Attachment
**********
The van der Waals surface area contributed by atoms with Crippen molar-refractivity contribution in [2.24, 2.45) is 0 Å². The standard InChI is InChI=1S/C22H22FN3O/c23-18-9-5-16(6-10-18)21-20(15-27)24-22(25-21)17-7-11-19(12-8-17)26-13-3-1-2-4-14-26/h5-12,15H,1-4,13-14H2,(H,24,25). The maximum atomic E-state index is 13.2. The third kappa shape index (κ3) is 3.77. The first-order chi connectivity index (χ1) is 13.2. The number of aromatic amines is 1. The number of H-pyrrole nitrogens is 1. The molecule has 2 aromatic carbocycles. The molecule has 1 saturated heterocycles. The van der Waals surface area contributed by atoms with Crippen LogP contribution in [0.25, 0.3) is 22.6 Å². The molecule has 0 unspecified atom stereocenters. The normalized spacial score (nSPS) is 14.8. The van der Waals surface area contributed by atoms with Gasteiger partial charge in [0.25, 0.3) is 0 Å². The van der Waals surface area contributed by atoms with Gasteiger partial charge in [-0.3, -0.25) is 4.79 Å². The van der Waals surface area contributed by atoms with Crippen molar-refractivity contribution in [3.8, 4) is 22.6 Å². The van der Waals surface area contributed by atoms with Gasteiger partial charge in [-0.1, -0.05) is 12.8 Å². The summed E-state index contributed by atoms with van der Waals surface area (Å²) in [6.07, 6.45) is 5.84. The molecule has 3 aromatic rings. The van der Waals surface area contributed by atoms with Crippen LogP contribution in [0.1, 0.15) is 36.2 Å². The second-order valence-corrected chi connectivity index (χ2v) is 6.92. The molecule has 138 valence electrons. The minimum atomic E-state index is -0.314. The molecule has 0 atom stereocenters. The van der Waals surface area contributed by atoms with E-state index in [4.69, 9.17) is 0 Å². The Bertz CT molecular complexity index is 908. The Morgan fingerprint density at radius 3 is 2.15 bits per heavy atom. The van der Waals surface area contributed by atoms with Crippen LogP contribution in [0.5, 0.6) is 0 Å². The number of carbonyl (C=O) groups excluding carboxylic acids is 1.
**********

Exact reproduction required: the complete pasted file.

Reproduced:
The van der Waals surface area contributed by atoms with Crippen molar-refractivity contribution in [2.24, 2.45) is 0 Å². The standard InChI is InChI=1S/C22H22FN3O/c23-18-9-5-16(6-10-18)21-20(15-27)24-22(25-21)17-7-11-19(12-8-17)26-13-3-1-2-4-14-26/h5-12,15H,1-4,13-14H2,(H,24,25). The maximum atomic E-state index is 13.2. The third kappa shape index (κ3) is 3.77. The first-order chi connectivity index (χ1) is 13.2. The number of aromatic amines is 1. The number of H-pyrrole nitrogens is 1. The molecule has 2 aromatic carbocycles. The molecule has 1 saturated heterocycles. The van der Waals surface area contributed by atoms with Crippen LogP contribution in [0.25, 0.3) is 22.6 Å². The molecule has 0 unspecified atom stereocenters. The normalized spacial score (nSPS) is 14.8. The van der Waals surface area contributed by atoms with Gasteiger partial charge in [0.25, 0.3) is 0 Å². The van der Waals surface area contributed by atoms with Gasteiger partial charge in [-0.3, -0.25) is 4.79 Å². The van der Waals surface area contributed by atoms with Crippen molar-refractivity contribution in [3.8, 4) is 22.6 Å². The van der Waals surface area contributed by atoms with Gasteiger partial charge in [-0.1, -0.05) is 12.8 Å². The summed E-state index contributed by atoms with van der Waals surface area (Å²) in [6.07, 6.45) is 5.84. The molecule has 3 aromatic rings. The van der Waals surface area contributed by atoms with Crippen LogP contribution in [0.1, 0.15) is 36.2 Å². The second-order valence-corrected chi connectivity index (χ2v) is 6.92. The molecule has 138 valence electrons. The minimum atomic E-state index is -0.314. The molecule has 0 atom stereocenters. The van der Waals surface area contributed by atoms with E-state index in [4.69, 9.17) is 0 Å². The Bertz CT molecular complexity index is 908. The Morgan fingerprint density at radius 3 is 2.15 bits per heavy atom. The van der Waals surface area contributed by atoms with Crippen LogP contribution in [0.5, 0.6) is 0 Å². The number of carbonyl (C=O) groups excluding carboxylic acids is 1.